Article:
The Insolvency and Bankruptcy Board of India (IBBI) has amended the Insolvency and Bankruptcy Board of India (Insolvency Resolution Process for Corporate Persons) Regulations, 2016 and Insolvency and Bankruptcy Board of India (Fast Track Insolvency Resolution Process for Corporate Persons) Regulations, 2017 on 5th October, 2017. According to the Amended Regulations, a Resolution Plan shall include a statement as to how it has dealt with the interests of all stakeholders, including financial creditors and operational creditors, of the Corporate Debtor.
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SEBI has vide circular dated 26th September, 2017 allowed Foreign Portfolio Investors (FPIs) to participate in commodity derivative contracts traded in stock exchanges in International Financial Services Centre (IFSC) subject to conditions, such as
a) Participation would be limited to derivative contracts in non agricultural commodities only;
b) Contracts would be cash settled on settlement price determined on overseas exchanges;
c) All transactions shall be denominated in foreign currency only.
SEBI circular can be found here i.e. http://www.sebi.gov.in/legal/circulars/sep-2017/participation-of-foreign-portfolio-investors-fpis-in-commodity-derivatives-in-ifsc_36081.html
The MCA has vide its notification dated 24th August, 2017, amended the National Company Law Appellate Tribunal Rules, 2016.
Rule 63 which hitherto specified that any party to any proceedings or appeal before the Appellate Tribunal may either appear in person or authorise one or more chartered accountants or cost accountants or company secretaries or legal practitioners or any other person to present his case before the Appellate Tribunal.
Now a sub Rule (2) has been added to the Rule 63, which allows the Central Government or Regional Director or Registrar of Companies or Official Liquidator to authorise an officer or an advocate to represent them in the proceedings before the Appellate Tribunal. If it is an officer, then it shall not be below the rank of junior time scale or company prosecutor.
The amendment is available at
MCA has brought about an amendment to the Companies (Acceptance of Deposits) Rules vide its Second Amendment Rules of 2017 on 19th September, 2017.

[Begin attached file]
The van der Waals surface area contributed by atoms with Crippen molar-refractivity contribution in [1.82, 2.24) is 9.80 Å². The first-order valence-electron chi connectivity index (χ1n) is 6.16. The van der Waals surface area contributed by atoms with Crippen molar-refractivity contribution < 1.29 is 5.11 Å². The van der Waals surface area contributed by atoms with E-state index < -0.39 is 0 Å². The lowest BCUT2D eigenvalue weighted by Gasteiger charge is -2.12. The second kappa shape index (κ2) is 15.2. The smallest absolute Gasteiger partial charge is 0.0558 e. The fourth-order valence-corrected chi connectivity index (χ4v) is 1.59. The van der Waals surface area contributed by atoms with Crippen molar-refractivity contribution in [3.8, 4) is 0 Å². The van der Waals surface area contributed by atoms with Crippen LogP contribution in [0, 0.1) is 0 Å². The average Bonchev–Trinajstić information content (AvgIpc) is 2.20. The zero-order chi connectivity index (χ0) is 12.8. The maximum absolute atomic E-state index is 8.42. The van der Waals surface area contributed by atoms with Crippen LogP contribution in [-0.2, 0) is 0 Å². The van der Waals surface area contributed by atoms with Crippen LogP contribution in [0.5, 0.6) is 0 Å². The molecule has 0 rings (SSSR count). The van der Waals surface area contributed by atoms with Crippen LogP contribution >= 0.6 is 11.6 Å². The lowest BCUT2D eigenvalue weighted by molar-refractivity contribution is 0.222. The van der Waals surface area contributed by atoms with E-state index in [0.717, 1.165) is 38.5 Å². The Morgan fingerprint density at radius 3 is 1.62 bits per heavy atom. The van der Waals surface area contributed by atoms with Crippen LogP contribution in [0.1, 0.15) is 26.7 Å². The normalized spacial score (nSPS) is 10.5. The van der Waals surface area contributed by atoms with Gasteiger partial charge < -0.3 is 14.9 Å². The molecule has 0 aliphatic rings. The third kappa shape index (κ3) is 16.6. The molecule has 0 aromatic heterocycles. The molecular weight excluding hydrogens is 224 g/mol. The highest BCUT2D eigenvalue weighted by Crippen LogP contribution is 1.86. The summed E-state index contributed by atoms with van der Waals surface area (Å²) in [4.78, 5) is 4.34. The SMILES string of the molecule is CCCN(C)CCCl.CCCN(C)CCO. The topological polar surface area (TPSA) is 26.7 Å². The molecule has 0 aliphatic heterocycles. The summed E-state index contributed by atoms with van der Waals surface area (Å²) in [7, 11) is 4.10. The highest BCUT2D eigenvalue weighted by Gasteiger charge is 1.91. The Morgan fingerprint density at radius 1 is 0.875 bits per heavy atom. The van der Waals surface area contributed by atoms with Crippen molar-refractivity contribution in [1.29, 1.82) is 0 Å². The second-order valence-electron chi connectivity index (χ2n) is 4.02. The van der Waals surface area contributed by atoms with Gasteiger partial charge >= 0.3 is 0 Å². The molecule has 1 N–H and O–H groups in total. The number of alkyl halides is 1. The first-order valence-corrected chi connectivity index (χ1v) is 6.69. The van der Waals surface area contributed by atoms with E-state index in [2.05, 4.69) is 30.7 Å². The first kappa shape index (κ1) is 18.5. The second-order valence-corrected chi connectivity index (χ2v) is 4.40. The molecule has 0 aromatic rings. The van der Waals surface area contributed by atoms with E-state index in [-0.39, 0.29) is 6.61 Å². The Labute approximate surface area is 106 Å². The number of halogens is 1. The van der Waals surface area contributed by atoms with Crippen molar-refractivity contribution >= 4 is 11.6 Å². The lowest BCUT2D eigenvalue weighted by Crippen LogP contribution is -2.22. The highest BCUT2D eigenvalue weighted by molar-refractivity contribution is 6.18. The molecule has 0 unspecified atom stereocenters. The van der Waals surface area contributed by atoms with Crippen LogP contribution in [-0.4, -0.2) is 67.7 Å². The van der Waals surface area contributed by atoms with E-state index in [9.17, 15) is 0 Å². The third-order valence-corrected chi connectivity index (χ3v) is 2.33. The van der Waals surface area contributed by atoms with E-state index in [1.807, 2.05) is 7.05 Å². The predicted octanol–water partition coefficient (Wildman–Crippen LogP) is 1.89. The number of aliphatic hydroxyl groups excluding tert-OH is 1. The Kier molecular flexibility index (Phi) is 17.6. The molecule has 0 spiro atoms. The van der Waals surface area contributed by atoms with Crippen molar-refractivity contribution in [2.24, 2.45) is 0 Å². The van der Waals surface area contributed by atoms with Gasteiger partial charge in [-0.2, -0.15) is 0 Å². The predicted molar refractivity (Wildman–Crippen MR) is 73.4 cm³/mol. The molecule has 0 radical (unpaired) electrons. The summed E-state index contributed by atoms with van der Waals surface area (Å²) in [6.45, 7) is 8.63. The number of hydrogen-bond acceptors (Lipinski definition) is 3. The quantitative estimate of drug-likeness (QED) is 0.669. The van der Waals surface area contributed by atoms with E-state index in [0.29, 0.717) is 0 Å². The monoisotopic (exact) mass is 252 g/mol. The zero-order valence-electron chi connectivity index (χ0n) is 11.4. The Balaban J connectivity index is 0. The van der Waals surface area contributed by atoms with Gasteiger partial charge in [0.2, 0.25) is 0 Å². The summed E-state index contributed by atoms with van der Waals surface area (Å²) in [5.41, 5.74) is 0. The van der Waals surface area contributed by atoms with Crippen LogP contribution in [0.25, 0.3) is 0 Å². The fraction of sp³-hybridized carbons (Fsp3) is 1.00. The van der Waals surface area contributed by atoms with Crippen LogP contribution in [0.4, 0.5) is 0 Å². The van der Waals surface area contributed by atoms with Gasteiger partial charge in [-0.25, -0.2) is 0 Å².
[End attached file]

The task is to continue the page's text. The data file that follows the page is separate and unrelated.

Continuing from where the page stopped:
Rule 3(3) of the Rules stated that
“No company referred to in sub-section (2) of section 73 shall accept or renew any deposit from its members, if the amount of such deposits together with the amount of other deposits outstanding as on the date of acceptance or renewal of such deposits exceeds [thirty five per cent] of the aggregate of the [Paid-up share capital, free Reserves and securities premium account] of the company.
[“Provided that a private company may accept from its members monies not exceeding one hundred per cent of aggregate of the paid up share capital, free reserves and securities premium account and such company shall file the details of monies so accepted to the Registrar in such manner as may be specified.”]
It is the proviso to Rule 3(3) that is being amended.
The new proviso allows specified IFSC public company and private company to accept monies from its members not exceeding 100% of the aggregate of paid-up share capital, free reserves and securities premium account and such company shall file details of monies so accepted to the Registrar in form DPT-3.
Explanation to the proviso states that specified IFSC public company is an unlisted public company licensed to operate either by RBI, SEBI, IRDA in an approved international financial services centre located in an approved multi services Special Economic Zone.
Another proviso has been added to this sub-rule viz.
that the maximum limit in respect of deposits to be accepted shall not apply to
- private company which is a start-up for 5 years from the date of its incorporation, or
- private company which fulfills all the following conditions, viz.
a) which is not an associate or subsidiary of any other company (i.e. a purely private company)
b) the borrowings of such company from banks or financial institutions or any body corporate is less than twice of its paid up share capital or Rs.50 crores, whichever is less (i.e. if the paid up share capital is Rs.1 lakh, then the borrowings should be less than Rs.2 lakhs or Rs.50 crores, whichever is less. So obviously the borrowings in this case should be less than Rs.2 lakhs)
c) company has not defaulted in repayment of such borrowings.
All the three conditions above has to be satisfied in respect of this second clause of this second proviso.
So basically the relaxation in acceptance of deposits is in favour of IFSC public company and start up private company. In respect of a purely private company the relaxations are dependent on its paid up share capital.
The companies accepting deposits should report the same in form DPT-3.
The amendment is available at